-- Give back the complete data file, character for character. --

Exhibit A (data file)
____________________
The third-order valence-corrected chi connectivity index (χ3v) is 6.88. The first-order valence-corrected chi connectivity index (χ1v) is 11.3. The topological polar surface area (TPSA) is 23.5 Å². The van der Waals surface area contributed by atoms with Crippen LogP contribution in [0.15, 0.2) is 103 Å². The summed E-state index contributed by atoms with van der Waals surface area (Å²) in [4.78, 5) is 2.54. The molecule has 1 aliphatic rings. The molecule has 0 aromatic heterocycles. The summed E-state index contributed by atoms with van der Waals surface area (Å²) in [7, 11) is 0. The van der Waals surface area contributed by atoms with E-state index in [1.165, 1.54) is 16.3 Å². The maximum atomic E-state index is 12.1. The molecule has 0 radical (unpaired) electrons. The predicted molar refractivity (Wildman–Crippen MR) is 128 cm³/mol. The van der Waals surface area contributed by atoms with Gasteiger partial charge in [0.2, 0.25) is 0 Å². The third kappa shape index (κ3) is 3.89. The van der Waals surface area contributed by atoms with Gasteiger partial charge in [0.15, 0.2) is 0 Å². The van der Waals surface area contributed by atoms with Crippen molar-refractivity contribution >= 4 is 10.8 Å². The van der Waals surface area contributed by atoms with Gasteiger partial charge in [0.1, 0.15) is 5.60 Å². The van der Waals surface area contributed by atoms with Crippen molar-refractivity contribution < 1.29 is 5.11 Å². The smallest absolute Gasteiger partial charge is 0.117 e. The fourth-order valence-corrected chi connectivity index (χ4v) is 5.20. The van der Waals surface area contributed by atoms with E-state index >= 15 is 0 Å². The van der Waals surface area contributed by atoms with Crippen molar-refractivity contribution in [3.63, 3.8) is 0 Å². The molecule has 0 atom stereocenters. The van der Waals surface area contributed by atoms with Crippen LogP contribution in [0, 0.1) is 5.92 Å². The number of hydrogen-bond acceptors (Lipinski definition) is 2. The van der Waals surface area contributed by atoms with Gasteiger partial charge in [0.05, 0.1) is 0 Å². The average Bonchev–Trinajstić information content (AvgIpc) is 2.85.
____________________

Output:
The third-order valence-corrected chi connectivity index (χ3v) is 6.88. The first-order valence-corrected chi connectivity index (χ1v) is 11.3. The topological polar surface area (TPSA) is 23.5 Å². The van der Waals surface area contributed by atoms with Crippen LogP contribution in [0.15, 0.2) is 103 Å². The summed E-state index contributed by atoms with van der Waals surface area (Å²) in [4.78, 5) is 2.54. The molecule has 1 aliphatic rings. The molecule has 0 aromatic heterocycles. The summed E-state index contributed by atoms with van der Waals surface area (Å²) in [7, 11) is 0. The van der Waals surface area contributed by atoms with E-state index in [1.165, 1.54) is 16.3 Å². The maximum atomic E-state index is 12.1. The molecule has 0 radical (unpaired) electrons. The predicted molar refractivity (Wildman–Crippen MR) is 128 cm³/mol. The van der Waals surface area contributed by atoms with Gasteiger partial charge in [0.2, 0.25) is 0 Å². The third kappa shape index (κ3) is 3.89. The van der Waals surface area contributed by atoms with Gasteiger partial charge in [0.15, 0.2) is 0 Å². The van der Waals surface area contributed by atoms with Crippen molar-refractivity contribution >= 4 is 10.8 Å². The van der Waals surface area contributed by atoms with Gasteiger partial charge in [0.1, 0.15) is 5.60 Å². The van der Waals surface area contributed by atoms with Crippen molar-refractivity contribution < 1.29 is 5.11 Å². The smallest absolute Gasteiger partial charge is 0.117 e. The fourth-order valence-corrected chi connectivity index (χ4v) is 5.20. The van der Waals surface area contributed by atoms with E-state index >= 15 is 0 Å². The van der Waals surface area contributed by atoms with Crippen molar-refractivity contribution in [3.63, 3.8) is 0 Å². The molecule has 0 atom stereocenters. The van der Waals surface area contributed by atoms with Crippen LogP contribution in [0, 0.1) is 5.92 Å². The number of hydrogen-bond acceptors (Lipinski definition) is 2. The van der Waals surface area contributed by atoms with Gasteiger partial charge in [0.05, 0.1) is 0 Å². The average Bonchev–Trinajstić information content (AvgIpc) is 2.85.